Board members have a fiduciary duty to the association/corporation and arguably directly to the individual members. Fulfillment of this duty requires that the board members exercise utmost good faith.
In ordinary corporate matters, the 'business judgment rule' is the standard by which board action is evaluated. The business judgment rule generally provides that, so long as the board members fulfill their duties of 'care' and 'loyalty' the board's decisions will not be second-guessed by a court.
The duty of 'care' obligates the board to make their decisions only after 'due diligence' - after the board members have become reasonably informed about the issue at hand. The board members may rely on experts such as engineers, architects, lawyers, accountants, contractors, etc. in fulfilling their duty of care. The duty of 'loyalty' obligates the board to make their decisions for the benefit of the association/corporation rather than for their own benefit. In the ordinary corporation, once the duties of care and loyalty are fulfilled, the board's decisions, good or bad, will not be disturbed by the courts.
In associations, condominiums and co-ops however courts frequently graft a 'reasonableness' test on to the business judgment rule review. Although often denying it, courts do in fact second guess association, condominium and co-op boards. Courts ask themselves: 'Assuming that the duties of care and loyalty were met, was the decision reasonable'
In your example, assuming a certain membership vote was required but was not obtained (which is likely since the board will not disclose the alleged vote results); the board is not fulfilling its fiduciary duty. It is not acting in good faith. It is not fulfilling its duty of care as it is not complying with the governing documents and is not fulfilling its duty of loyalty as it is pursuing its own agenda in spite of the governing documents' membership vote requirement.
Be aware that, when considering the improvement you described, a super-majority membership vote is typically required rather than just a simple majority. Regardless, the options are limited. Typically one or more members will sue to enjoin the board from further action. Court's will issue such an injunction if the members can show that the members will be irreparably harmed in the absence of the injunction, the legal basis for the members' claims is generally settled, the members are likely to ultimately succeed on the merits and the hardship that the members will suffer, if the project is allowed to go forward, will be greater that the hardship suffered by the board/association/corporation if the project is temporarily stopped. Another, or possibly concurrent, option is the membership undertaking a board member removal vote. Although the membership typically has the power to remove and replace the board members, this option is usually too cumbersome and time consuming to be used effectively in immediately stopping improper board action.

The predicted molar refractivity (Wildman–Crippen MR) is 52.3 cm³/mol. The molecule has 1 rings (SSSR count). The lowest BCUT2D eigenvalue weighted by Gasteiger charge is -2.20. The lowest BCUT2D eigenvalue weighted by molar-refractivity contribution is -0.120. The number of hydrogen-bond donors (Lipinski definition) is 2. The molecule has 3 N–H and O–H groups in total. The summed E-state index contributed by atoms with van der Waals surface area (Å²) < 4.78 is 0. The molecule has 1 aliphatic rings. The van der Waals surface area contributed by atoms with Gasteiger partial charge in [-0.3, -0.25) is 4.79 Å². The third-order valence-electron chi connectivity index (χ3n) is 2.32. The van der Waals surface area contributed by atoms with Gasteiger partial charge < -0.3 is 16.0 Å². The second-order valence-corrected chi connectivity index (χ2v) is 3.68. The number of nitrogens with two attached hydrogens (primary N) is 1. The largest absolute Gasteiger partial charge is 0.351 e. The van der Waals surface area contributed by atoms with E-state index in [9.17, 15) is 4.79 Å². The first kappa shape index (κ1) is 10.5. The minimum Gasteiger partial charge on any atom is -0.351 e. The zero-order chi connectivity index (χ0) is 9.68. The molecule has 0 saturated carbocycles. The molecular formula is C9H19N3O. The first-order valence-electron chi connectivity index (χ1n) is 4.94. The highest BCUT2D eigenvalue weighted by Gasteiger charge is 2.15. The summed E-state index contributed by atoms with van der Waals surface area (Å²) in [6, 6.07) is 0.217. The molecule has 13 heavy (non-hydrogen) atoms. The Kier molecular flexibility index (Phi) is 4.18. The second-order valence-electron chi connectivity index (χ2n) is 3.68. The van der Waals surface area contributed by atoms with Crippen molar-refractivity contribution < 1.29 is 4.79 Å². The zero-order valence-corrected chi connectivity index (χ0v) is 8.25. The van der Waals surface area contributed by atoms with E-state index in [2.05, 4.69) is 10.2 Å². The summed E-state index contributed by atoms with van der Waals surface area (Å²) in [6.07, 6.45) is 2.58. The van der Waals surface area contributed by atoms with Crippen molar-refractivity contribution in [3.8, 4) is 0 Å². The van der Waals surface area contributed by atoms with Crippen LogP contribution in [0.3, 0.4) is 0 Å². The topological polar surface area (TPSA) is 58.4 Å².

In addition to the injunction, the membership should also make the board members aware that, in knowingly proceeding without the required membership vote, the board members may be exposing themselves to personal liability. This liability may not be covered by the Association's insurance policy and the board members' actions may take them outside of any exculpation provision in the governing documents. Essentially, in not complying with the governing documents, the board members are generating unnecessary legal fees and risking having to pay their own defense cost and liability award if the membership proves damages.